This past October, I was able to take a trip to the United Kingdom. Being the legal geek that I am, I had to stop by the Royal Courts of Justice while in London. The Royal Courts of Justice house the High Court and Court of Appeal for England and Wales. The building complex is not as old as it looks – it was opened by Queen Victoria in 1882 and its medieval look is actually an excellent example of the Gothic Revival style.
One thing missing from these pictures is the bells at St. Clement Danes church nearby (one of many churches designed by Sir Christopher Wren). It was a Sunday morning and the bells rang for about 20 minutes as we walked around the area. Though I took videos of the bells, nothing compares to being there in person, feeling the sounds reverberate around you. I also managed to capture a picture of the rejected design for the Dragon Boundary Marks that designate the limits of the City of London (a district within the Greater London metropolis – it is also often referred to as the City or the Square Mile).
The Royal Courts of Justice with an iconic black cab in front. Photo by Heather Casey
Photo by Heather Casey
When architects were competing to design the Royal Courts of Justice, they believed they were making designs for a cathedral. The winning architect, George Edmund Street, sadly died before the building was opened. Photo by Heather Casey
In the middle of the street, next to the Royal Courts of Justice, sits the rejected design for the Dragon Boundary Marks with statues of Queen Victoria and the Prince of Wales on either side of its base. Photo by Heather Casey
Photo by Heather Casey
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On a trip to Washington state earlier this fall, I visited Chief Sealth’s (c.1780-1866) final resting place on the Kitsap Peninsula. Chief Sealth (also referred to as Si’ahl or Seattle) was a Suquamish and Duwamish leader who is the namesake for the city of Seattle. Although he inherited the position of Chief of the Duwamish […]
On a recent trip to Kentucky, my colleague Robert visited the Old Kentucky State Capitol Building. This Greek Revival building, which served as Kentucky’s capitol for 80 years, is now a National Historic Landmark. It is also a museum open to the public which has been restored to the way it appeared in the early […]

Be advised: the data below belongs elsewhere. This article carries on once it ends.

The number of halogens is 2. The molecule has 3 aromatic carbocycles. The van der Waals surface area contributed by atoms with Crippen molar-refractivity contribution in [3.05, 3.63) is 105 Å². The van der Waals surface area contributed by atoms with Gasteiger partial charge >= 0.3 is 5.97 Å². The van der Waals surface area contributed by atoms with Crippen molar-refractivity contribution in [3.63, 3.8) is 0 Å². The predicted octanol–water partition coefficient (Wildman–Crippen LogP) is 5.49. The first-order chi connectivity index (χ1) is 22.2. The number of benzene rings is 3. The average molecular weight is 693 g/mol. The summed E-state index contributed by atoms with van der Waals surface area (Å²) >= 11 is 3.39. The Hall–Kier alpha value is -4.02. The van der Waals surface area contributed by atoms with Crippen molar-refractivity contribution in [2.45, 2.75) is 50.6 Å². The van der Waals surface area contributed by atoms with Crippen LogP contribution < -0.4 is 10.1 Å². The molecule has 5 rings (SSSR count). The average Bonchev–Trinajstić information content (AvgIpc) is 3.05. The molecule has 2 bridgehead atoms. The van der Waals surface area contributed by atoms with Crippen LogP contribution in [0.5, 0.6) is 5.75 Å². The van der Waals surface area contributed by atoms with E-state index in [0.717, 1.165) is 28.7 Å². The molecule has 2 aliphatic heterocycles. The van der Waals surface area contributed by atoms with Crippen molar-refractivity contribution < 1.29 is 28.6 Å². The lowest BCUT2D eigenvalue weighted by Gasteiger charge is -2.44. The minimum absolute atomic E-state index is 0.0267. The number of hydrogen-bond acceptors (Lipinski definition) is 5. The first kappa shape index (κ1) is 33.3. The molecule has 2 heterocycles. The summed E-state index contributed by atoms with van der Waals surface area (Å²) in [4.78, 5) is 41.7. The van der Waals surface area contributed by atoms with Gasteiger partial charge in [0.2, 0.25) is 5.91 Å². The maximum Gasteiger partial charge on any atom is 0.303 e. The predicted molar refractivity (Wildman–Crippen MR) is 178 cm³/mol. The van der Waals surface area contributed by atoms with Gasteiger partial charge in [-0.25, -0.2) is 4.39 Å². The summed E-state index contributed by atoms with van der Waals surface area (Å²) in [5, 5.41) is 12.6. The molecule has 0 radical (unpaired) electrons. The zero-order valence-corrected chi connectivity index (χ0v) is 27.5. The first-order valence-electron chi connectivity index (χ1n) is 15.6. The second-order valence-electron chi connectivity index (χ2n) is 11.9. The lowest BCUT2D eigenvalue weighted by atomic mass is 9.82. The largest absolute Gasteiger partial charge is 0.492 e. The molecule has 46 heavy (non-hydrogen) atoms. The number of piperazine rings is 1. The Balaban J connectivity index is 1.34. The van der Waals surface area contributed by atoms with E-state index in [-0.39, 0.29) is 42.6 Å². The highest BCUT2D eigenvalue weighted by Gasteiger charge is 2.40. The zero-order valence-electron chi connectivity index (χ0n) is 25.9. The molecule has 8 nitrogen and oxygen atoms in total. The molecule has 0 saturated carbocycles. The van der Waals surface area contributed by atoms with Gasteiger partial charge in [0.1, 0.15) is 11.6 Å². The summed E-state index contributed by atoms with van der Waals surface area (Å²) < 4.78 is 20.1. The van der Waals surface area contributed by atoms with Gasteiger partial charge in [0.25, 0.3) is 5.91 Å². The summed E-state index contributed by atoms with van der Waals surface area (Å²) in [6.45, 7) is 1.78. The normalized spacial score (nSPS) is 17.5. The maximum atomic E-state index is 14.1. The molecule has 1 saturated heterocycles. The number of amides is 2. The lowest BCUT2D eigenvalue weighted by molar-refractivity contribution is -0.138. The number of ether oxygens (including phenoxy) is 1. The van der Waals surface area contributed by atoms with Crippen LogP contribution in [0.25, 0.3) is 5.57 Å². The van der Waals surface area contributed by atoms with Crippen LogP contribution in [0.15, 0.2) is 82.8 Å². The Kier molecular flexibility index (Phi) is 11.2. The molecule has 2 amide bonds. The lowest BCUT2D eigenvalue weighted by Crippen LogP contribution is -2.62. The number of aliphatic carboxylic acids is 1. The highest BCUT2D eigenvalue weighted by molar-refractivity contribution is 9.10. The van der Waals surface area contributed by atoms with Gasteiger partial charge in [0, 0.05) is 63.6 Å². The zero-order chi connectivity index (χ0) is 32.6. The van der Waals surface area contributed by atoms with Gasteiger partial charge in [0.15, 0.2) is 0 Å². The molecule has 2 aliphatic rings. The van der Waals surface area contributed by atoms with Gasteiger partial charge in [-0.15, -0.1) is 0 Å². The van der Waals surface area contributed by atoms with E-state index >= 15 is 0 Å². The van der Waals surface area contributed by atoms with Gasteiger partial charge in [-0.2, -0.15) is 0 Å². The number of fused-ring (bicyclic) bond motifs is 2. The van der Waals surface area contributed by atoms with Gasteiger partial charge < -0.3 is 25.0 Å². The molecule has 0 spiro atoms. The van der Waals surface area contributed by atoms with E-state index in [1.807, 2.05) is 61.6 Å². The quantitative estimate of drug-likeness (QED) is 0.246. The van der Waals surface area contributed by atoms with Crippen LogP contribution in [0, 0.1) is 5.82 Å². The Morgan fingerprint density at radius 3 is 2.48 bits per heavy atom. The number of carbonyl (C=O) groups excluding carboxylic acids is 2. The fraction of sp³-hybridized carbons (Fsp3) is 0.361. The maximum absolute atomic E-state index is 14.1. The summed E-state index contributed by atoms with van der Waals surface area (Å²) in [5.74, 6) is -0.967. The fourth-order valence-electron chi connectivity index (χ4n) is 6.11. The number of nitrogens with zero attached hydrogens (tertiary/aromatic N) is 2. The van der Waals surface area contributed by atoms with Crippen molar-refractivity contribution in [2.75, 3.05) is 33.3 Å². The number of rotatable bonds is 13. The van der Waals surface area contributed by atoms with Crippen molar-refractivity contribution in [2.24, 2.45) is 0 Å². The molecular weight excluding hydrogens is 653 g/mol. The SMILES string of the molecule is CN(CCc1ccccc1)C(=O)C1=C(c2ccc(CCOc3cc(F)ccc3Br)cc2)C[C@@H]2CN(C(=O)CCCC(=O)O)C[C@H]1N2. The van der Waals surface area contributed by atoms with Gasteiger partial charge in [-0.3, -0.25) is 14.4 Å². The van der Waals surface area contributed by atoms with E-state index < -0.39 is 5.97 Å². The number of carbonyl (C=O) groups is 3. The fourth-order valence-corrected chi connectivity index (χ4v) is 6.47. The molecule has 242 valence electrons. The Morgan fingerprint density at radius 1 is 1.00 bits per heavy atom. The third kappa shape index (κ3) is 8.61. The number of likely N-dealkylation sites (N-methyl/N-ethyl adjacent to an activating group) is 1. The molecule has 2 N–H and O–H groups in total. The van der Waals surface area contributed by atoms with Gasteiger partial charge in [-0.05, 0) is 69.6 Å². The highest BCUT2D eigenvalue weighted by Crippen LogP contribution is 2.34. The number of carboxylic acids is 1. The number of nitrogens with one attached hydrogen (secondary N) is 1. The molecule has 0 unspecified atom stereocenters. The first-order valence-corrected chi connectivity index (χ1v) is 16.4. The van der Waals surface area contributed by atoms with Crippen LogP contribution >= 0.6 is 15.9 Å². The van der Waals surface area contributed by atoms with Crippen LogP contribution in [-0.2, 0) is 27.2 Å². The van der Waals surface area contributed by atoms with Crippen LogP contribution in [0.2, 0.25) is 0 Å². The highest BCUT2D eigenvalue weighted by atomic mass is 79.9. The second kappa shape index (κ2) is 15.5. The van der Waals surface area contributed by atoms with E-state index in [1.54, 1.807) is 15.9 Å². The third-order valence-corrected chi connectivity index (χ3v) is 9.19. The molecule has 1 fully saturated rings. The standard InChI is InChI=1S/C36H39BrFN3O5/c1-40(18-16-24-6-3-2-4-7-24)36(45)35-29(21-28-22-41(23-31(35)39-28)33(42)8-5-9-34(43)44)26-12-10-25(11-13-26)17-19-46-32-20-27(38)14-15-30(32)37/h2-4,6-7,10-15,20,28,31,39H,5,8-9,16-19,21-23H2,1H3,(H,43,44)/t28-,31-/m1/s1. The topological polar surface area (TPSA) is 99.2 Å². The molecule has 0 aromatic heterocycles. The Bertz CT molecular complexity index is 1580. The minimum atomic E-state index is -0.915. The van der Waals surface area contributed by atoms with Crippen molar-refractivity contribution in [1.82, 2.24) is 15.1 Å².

Our picture of the week comes from the U.S. National Arboretum, where among the flowers, trees, and other natural wonders, you will find a man-made treasure: the Capitol Columns. These 22 Corinthian sandstone columns were a part of the U.S. Capitol from 1828 to 1958, and were, as the sign reads “…the site of many […]
Our picture of the week is a device I came across while helping a relative clean out her parents’ home. It is an antique stenography machine, a device that would have been used by a court reporter or a secretary in the early to mid-20th century. This model is a Stenotype Master Model 4, and […]
In recognition of Memorial Day, we are bringing you a photo from the Congressional Cemetery: the grave of Commodore Thomas Tingey. Commodore Tingey was a veteran with a remarkable story in that he was tasked with burning down Washington’s first Navy Yard, where he served as commandant. As the British overwhelmed U.S. forces at the […]
In honor of May being Jewish American Heritage Month, our Pic of the Week is the childhood home of United States Supreme Court Justice Louis Brandeis. Louis Brandeis, born in Louisville, Kentucky in 1856, was the first Jewish American appointed to the United States Supreme Court in 1916, where he served for over 20 years. […]
Anna previously highlighted the Patent Database with a post on a patent by Eddie Van Halen. Our picture of the week originates from the same database and is a patent for a joystick by Atari. If you grew up in the late 1970s or early 1980s, you probably remember playing Combat on an Atari 2600. […]
Our picture of the week comes to you from Lexington, Kentucky. This is Ashland, the estate owned by Henry Clay. We previously featured Henry Clay’s law license and his law office on the blog. Henry Clay was born and educated in Virginia but rose to political prominence in Kentucky, where he quickly became renowned for his […]
After a suspect is arrested, obtaining a conviction is easier if they provide a full, uncoerced confession after being read their Miranda rights. That brings us to our picture of the week, which comes to us from the Patent Database. The idea behind this talking skeleton was that it would help law enforcement obtain a […]